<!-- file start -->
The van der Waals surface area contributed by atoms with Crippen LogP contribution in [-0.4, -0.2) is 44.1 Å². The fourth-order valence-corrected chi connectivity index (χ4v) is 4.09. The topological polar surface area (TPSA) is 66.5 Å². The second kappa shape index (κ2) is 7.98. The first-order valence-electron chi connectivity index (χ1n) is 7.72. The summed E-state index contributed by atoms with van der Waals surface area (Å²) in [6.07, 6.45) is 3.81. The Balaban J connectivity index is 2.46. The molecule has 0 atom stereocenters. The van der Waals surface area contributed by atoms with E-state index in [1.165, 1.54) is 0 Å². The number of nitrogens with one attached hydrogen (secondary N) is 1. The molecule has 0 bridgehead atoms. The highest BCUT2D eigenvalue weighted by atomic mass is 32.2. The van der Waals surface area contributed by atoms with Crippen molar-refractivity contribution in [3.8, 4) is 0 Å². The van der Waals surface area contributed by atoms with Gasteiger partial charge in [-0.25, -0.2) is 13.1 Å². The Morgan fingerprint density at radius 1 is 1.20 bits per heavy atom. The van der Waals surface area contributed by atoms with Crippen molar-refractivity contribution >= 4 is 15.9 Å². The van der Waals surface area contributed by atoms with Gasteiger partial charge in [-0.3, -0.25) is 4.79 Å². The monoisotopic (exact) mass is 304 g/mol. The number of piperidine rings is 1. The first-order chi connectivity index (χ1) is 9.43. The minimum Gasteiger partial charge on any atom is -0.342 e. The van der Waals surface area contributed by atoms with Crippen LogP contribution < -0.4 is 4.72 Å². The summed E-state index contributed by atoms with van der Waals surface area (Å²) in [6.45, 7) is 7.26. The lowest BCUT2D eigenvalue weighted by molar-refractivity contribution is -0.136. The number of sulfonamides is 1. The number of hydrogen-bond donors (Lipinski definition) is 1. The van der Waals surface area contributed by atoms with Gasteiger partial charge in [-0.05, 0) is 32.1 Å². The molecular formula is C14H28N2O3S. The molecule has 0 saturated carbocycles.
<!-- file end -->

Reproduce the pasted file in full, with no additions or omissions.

The van der Waals surface area contributed by atoms with Crippen LogP contribution in [-0.4, -0.2) is 44.1 Å². The fourth-order valence-corrected chi connectivity index (χ4v) is 4.09. The topological polar surface area (TPSA) is 66.5 Å². The second kappa shape index (κ2) is 7.98. The first-order valence-electron chi connectivity index (χ1n) is 7.72. The summed E-state index contributed by atoms with van der Waals surface area (Å²) in [6.07, 6.45) is 3.81. The Balaban J connectivity index is 2.46. The molecule has 0 atom stereocenters. The van der Waals surface area contributed by atoms with E-state index in [1.165, 1.54) is 0 Å². The number of nitrogens with one attached hydrogen (secondary N) is 1. The molecule has 0 bridgehead atoms. The highest BCUT2D eigenvalue weighted by atomic mass is 32.2. The van der Waals surface area contributed by atoms with Crippen molar-refractivity contribution in [3.8, 4) is 0 Å². The van der Waals surface area contributed by atoms with Gasteiger partial charge in [-0.25, -0.2) is 13.1 Å². The Morgan fingerprint density at radius 1 is 1.20 bits per heavy atom. The van der Waals surface area contributed by atoms with Crippen molar-refractivity contribution >= 4 is 15.9 Å². The van der Waals surface area contributed by atoms with Gasteiger partial charge in [-0.3, -0.25) is 4.79 Å². The monoisotopic (exact) mass is 304 g/mol. The number of piperidine rings is 1. The first-order chi connectivity index (χ1) is 9.43. The minimum Gasteiger partial charge on any atom is -0.342 e. The van der Waals surface area contributed by atoms with Crippen LogP contribution < -0.4 is 4.72 Å². The summed E-state index contributed by atoms with van der Waals surface area (Å²) in [6.45, 7) is 7.26. The lowest BCUT2D eigenvalue weighted by molar-refractivity contribution is -0.136. The number of sulfonamides is 1. The number of hydrogen-bond donors (Lipinski definition) is 1. The van der Waals surface area contributed by atoms with Gasteiger partial charge in [-0.05, 0) is 32.1 Å². The molecular formula is C14H28N2O3S. The molecule has 0 saturated carbocycles.